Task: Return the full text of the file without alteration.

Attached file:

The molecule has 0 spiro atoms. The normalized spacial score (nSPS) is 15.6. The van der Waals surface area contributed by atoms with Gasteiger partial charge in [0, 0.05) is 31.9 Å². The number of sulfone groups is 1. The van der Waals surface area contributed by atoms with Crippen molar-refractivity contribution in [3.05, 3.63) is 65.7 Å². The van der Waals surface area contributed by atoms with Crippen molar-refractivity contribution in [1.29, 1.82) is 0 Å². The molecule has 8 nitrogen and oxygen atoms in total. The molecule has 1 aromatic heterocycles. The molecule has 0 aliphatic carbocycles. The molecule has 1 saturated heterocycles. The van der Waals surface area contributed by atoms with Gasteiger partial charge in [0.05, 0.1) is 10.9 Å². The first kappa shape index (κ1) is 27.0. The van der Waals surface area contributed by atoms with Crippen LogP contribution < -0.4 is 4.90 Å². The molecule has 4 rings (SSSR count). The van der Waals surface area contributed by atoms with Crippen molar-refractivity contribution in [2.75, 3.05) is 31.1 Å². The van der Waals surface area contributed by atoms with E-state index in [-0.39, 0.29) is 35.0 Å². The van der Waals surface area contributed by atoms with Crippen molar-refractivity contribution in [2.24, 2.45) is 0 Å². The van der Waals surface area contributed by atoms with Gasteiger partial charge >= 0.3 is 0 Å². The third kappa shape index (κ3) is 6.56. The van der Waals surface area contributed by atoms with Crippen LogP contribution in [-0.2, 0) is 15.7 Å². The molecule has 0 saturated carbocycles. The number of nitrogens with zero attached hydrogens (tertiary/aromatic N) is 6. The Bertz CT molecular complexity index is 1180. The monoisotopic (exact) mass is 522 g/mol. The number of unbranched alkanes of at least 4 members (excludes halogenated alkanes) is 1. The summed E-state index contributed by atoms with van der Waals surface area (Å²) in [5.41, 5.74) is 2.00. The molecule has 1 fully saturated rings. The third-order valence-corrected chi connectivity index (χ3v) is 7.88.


The molecule has 0 spiro atoms. The normalized spacial score (nSPS) is 15.6. The van der Waals surface area contributed by atoms with Gasteiger partial charge in [0, 0.05) is 31.9 Å². The number of sulfone groups is 1. The van der Waals surface area contributed by atoms with Crippen molar-refractivity contribution in [3.05, 3.63) is 65.7 Å². The van der Waals surface area contributed by atoms with Crippen molar-refractivity contribution in [1.29, 1.82) is 0 Å². The molecule has 8 nitrogen and oxygen atoms in total. The molecule has 1 aromatic heterocycles. The molecule has 0 aliphatic carbocycles. The molecule has 1 saturated heterocycles. The van der Waals surface area contributed by atoms with Gasteiger partial charge in [0.05, 0.1) is 10.9 Å². The first kappa shape index (κ1) is 27.0. The van der Waals surface area contributed by atoms with Crippen LogP contribution < -0.4 is 4.90 Å². The molecule has 4 rings (SSSR count). The van der Waals surface area contributed by atoms with Crippen molar-refractivity contribution in [2.75, 3.05) is 31.1 Å². The van der Waals surface area contributed by atoms with E-state index in [-0.39, 0.29) is 35.0 Å². The van der Waals surface area contributed by atoms with Crippen molar-refractivity contribution in [2.24, 2.45) is 0 Å². The van der Waals surface area contributed by atoms with Gasteiger partial charge >= 0.3 is 0 Å². The third kappa shape index (κ3) is 6.56. The van der Waals surface area contributed by atoms with Crippen LogP contribution in [-0.2, 0) is 15.7 Å². The molecule has 0 saturated carbocycles. The number of nitrogens with zero attached hydrogens (tertiary/aromatic N) is 6. The Bertz CT molecular complexity index is 1180. The monoisotopic (exact) mass is 522 g/mol. The number of unbranched alkanes of at least 4 members (excludes halogenated alkanes) is 1. The summed E-state index contributed by atoms with van der Waals surface area (Å²) in [5.41, 5.74) is 2.00. The molecule has 1 fully saturated rings. The third-order valence-corrected chi connectivity index (χ3v) is 7.88.